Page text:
So here we are, into the third decade of the 2000’s and we’re still without hover boards or time-travel cars!
Technology does however continue to make massive strides and impacts our daily lives on an ever-present fashion. How, for example, would I know how I slept if I didn’t have my Apple Watch telling me exactly the amount of deep sleep I had overnight. Or be able to set a timer without yelling at my personal assist Cortana, I mean Alexa, I mean Siri… oh I forget their name!
Yes, technology claims to enhance our lives or businesses, but how much of it has a tangible, positive impact?
As a healthcare business owner, manager, or decision maker you want technology to assist in an array of complex situations and scenarios. Whether it be greater patient care, efficiency creation, lowering your costs, better access to care, revenue growth or better patient communication, technology has claims to improve all of the above.
Family Doctor a growing GP owned non-corporate group recently held a tender for their technology provider to utilise across all of their (at the time of writing this) 19 medical clinics. According to Family Doctor’s Operations Manager, Jason Murphy “as a growing organisation we have many key stakeholders; doctors, patients, external providers, business owners. We need to show all of our stakeholders that we’re progressive, a provider of choice if you like. So choosing a technology provider that could deliver on our business objectives was critical.”
So what are the business critical aspects of running a healthcare practice that technology can assist with?
According to Michelle O’Brien of Integrated Healthcare, it’s “efficiency creation technology that can have an impact on running a healthcare practice.”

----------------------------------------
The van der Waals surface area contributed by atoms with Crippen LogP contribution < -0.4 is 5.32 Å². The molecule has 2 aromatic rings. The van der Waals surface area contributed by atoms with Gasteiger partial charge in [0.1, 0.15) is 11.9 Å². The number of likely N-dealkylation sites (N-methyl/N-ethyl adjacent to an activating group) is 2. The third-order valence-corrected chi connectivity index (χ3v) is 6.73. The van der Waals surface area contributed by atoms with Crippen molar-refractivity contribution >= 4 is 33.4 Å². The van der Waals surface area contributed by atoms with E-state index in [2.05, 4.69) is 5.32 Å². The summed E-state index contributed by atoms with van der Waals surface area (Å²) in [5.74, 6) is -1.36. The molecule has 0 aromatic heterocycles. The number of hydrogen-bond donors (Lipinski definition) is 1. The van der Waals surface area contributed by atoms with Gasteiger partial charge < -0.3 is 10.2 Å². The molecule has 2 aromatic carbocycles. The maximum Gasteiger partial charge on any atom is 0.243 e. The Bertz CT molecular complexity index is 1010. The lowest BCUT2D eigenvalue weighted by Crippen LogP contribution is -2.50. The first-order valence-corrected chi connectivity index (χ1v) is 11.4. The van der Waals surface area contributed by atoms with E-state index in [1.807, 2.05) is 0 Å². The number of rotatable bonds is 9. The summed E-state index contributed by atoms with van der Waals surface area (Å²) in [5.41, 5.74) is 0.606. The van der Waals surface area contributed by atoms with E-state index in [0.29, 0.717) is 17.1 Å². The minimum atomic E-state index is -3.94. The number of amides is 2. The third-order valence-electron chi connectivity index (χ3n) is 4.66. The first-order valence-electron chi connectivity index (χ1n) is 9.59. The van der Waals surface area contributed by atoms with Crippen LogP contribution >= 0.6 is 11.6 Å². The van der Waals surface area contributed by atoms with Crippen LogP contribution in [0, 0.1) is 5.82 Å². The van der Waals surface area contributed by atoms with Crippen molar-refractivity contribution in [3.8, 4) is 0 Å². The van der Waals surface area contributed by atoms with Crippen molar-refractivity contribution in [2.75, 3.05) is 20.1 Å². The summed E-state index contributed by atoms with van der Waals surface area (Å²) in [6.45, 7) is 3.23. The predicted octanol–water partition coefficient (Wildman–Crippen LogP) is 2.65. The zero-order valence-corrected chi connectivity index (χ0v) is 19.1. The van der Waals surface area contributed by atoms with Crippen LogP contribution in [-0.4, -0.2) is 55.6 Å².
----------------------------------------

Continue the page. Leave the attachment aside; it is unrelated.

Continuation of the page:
Looking at some of the ‘efficiency creation’ technology that’s currently available. Starting with the obvious: online bookings, automated appointment reminders, automated financial reports, electronic health records, self-service check in and clinical recalls & reminders via SMS. Digital Marketing is also a key ingredient in growing your patient base or introducing new services. For example, maybe you are a women’s health surgeon, and you need to advertise your laparoscopic hysterectomy services. Digital marketing is the single best way of getting your message out there about what you are offering.
The benefits are clear and speak to cost reduction via efficiency creation. Anecdotal evidence suggests some practices have been able to cut as much as 70% of front desk staffing costs.
Joy right? Sure, if you only look through that lense. With the introduction of multiple automated tasks and touch points with practices, it introduces one major risk; patient data.
As we have seen in recent times in media publications, patient data isn’t as secure as you might think. As a healthcare clinic, one of the very first questions you should ask your tech solutions is “What’s your policy on patient data, and what measures do you take to keep it safe?” At some point in time you’ll potentially find yourself in complete panic mode after you find out your data has either been breached or shared without your knowledge. Curse!
What about customer service? Friendliness is so important, and that certainly extends to the coalface of any healthcare practice, being the front desk. Having experienced this role first-hand, the pressures on the front desk is immense.
So, does efficiency creating technology, that reduces front desk staff workload, take away from the ‘human touch’, or does it encourage and foster more meaningful human interaction with a (relatively) less-stress front desk team? That’s an argument best saved for family lunches.
With technology constantly pushing boundaries, and at an ever-increasing pace, what should your take on it be in 2020? Technology, I like to believe, has a genesis for good. The problems any digital solution attempts to solve or diagnosis it tries to accurately attain are dreamt up and built for the vast majority in the best intention.
From my point of view, for 2020 I’d love to see a push/uptake/increased visibility on these five areas:
- Electronic Health Record (not the current government iteration)
- Remote monitoring tools
- Wearable technology
- Genome sequencing
What do you want to see from digital technology in 2020?